Defendants Gerami and Rotella (Rave promoters) paid DeStefano in excess of $1.8 million in order to continue to hold the events they promoted at the Coliseum through contracts that DeStefano negotiated to the benefit of the promoters, thereby saving them significant sums of money, and to the detriment of the Coliseum which lost revenue by the reduced costs as well as the payments diverted to DeStefano’s personal business accounts. Rotella and Gerami paid DeStefano to directly lobby for them to save them at least $1 million by virtue of his position as a Coliseum insider who affected the contract for their events and the amount of rent paid to the Coliseum. Lynch became aware of the relationship and allowed it to continue.
(Finance Director and Assistant GM Ronald) Lederkramer believes the reason Lynch promoted DeStefano (to Assistant GM) was to prevent him (Lederkramer) from supervising and watching DeStefano’s activities. Accounting procedures changed with DeStefano in this position. Generally accounting settlements would be seen by the finance department and any changes would be made prior to the bill going to the promoter. DeStefano operated differently. DeStefano would show the bill to the promoter prior to bringing it to the finance department for a final stamp of approval. Changes could not be made at this time because DeStefano had already agreed with the promoter on the final billing.
According to Lederkramer, DeStefano directly influenced the amount of revenue received by the Coliseum for rent for these events. DeStefano argued strenuously for reduced rental rates for the rave promoters, Gerami and Rotella, even though the gross amount of money generated by these events steadily increased over the years. Lederkramer provided me with a chart of two Go Ventures events showing the attendance, gross ticket sales and rent received by the Coliseum. The revenue increased and the rent decreased. Notably, DeStefano only argued for the rent reduction from the “Raves,” but not on behalf of other events. Lynch agreed to the reduced rents.
It is my (investigator Brady’s) belief that Rotella and Gerami paid DeStefano not only to be allowed to continue to hold their events at the Coliseum, but to directly lobby for them to save millions of dollars from his inside ability to affect the contract for the events and the amount of rent paid to the Coliseum. Lynch became aware of the relationship and allowed it to continue. I believe one of the reasons this was done was to allow Lynch to continue to collect hundreds of thousands of dollars in kickbacks Lynch was receiving from (Antonio) Estrada (the janitorial services contractor kicking back money to Lynch).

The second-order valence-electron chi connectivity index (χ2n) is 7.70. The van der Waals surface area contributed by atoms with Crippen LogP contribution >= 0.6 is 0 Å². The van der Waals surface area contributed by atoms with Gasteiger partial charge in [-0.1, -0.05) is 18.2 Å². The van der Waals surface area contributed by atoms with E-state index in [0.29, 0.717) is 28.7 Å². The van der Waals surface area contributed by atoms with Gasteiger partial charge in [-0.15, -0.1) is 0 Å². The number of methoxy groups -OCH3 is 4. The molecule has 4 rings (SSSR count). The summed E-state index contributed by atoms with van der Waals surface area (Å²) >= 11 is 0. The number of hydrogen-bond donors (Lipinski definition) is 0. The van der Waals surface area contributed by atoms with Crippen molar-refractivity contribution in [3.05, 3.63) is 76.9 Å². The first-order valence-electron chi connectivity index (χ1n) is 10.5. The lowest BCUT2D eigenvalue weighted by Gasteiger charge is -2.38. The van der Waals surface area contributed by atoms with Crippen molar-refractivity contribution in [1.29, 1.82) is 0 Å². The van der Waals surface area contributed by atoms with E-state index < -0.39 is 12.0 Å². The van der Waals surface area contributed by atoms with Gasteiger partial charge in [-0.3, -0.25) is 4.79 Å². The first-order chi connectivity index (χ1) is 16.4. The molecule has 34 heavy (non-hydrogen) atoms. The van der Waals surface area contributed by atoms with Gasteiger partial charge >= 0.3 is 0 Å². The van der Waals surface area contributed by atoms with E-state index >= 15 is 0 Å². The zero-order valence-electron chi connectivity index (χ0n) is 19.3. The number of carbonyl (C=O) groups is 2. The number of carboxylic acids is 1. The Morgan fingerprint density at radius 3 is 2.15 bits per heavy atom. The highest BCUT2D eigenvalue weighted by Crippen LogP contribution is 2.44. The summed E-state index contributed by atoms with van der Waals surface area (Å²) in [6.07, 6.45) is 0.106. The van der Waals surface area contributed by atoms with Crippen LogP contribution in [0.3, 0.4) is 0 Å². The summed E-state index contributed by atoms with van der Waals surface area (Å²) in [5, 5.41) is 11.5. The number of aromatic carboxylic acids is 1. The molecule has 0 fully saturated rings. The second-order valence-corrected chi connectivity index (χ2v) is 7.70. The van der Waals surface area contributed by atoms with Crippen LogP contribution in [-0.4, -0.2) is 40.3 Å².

In October or November of 2009, Lederkramer presented Lynch with an analysis of the cost of Estrada’s business. The analysis showed the Coliseum could save over $400,000 per year by bidding and going with another company. Lynch ignored the analysis and continued with Estrada’s company. Lynch has full power over managerial decisions and is ultimately responsible for making the decisions. For the first few years, Estrada had a contract for his services, but eventually was paid based only upon what Lynch told Lederkramer to pay him. If the rate would increase, Lynch would simply tell Lederkramer what to pay him. Estrada would bill the Coliseum accordingly
Beginning in 2009, defendant Lynch facilitated DeStefano’s crimes by permitting DeStefano to continue to run the events promoted by Rotella and Gerami despite DeStefano’s personal financial interest in those same events of which Lynch was notified. Further, defendant Lynch facilitated a scheme by DeStefano to embezzle $70,0000 for an exclusive marketing and sales agreement between the Coliseum and Coca-Cola.
What is so grievous about this is that it is hardly the first time that prominent officials elected or appointed who are part of the LA political machine get off so lightly while fringe players and small time officials get the book thrown at them.
Think about how this plays in the gang-infested areas of poverty where young black and Latino men get shipped off to prison for less anti-social crimes than Patrick Lynch committed.
This is the kind of double standard that tears at our social fabric, eats at the soul of our community and allows for rampant corruption at the highest levels of society with the passive approval of the civic and business elite.